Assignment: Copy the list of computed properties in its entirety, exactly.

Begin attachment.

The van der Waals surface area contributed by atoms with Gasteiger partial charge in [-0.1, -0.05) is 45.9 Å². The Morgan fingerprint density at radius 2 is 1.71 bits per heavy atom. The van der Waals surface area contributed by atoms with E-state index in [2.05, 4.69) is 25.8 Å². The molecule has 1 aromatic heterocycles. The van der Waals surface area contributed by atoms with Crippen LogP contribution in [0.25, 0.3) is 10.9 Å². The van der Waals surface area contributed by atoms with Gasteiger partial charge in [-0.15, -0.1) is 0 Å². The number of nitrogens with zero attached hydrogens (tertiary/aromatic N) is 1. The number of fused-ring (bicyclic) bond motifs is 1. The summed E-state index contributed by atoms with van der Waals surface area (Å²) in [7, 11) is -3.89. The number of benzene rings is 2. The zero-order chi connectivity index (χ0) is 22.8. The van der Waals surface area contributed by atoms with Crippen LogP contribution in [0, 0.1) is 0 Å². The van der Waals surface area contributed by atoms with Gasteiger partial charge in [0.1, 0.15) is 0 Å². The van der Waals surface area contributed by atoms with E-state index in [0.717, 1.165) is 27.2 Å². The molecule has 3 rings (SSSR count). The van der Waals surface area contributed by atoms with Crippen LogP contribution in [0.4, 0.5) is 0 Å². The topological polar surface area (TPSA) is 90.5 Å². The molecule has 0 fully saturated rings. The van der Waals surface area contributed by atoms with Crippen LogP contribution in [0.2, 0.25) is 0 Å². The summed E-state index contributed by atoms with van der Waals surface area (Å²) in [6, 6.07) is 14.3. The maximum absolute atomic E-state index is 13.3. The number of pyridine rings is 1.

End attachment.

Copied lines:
The van der Waals surface area contributed by atoms with Gasteiger partial charge in [-0.1, -0.05) is 45.9 Å². The Morgan fingerprint density at radius 2 is 1.71 bits per heavy atom. The van der Waals surface area contributed by atoms with E-state index in [2.05, 4.69) is 25.8 Å². The molecule has 1 aromatic heterocycles. The van der Waals surface area contributed by atoms with Crippen LogP contribution in [0.25, 0.3) is 10.9 Å². The van der Waals surface area contributed by atoms with Gasteiger partial charge in [-0.15, -0.1) is 0 Å². The number of nitrogens with zero attached hydrogens (tertiary/aromatic N) is 1. The number of fused-ring (bicyclic) bond motifs is 1. The summed E-state index contributed by atoms with van der Waals surface area (Å²) in [7, 11) is -3.89. The number of benzene rings is 2. The zero-order chi connectivity index (χ0) is 22.8. The van der Waals surface area contributed by atoms with Crippen LogP contribution in [0, 0.1) is 0 Å². The van der Waals surface area contributed by atoms with Gasteiger partial charge in [0.1, 0.15) is 0 Å². The van der Waals surface area contributed by atoms with E-state index in [0.717, 1.165) is 27.2 Å². The molecule has 3 rings (SSSR count). The van der Waals surface area contributed by atoms with Crippen LogP contribution in [0.4, 0.5) is 0 Å². The topological polar surface area (TPSA) is 90.5 Å². The molecule has 0 fully saturated rings. The van der Waals surface area contributed by atoms with Crippen LogP contribution in [0.2, 0.25) is 0 Å². The summed E-state index contributed by atoms with van der Waals surface area (Å²) in [6, 6.07) is 14.3. The maximum absolute atomic E-state index is 13.3. The number of pyridine rings is 1.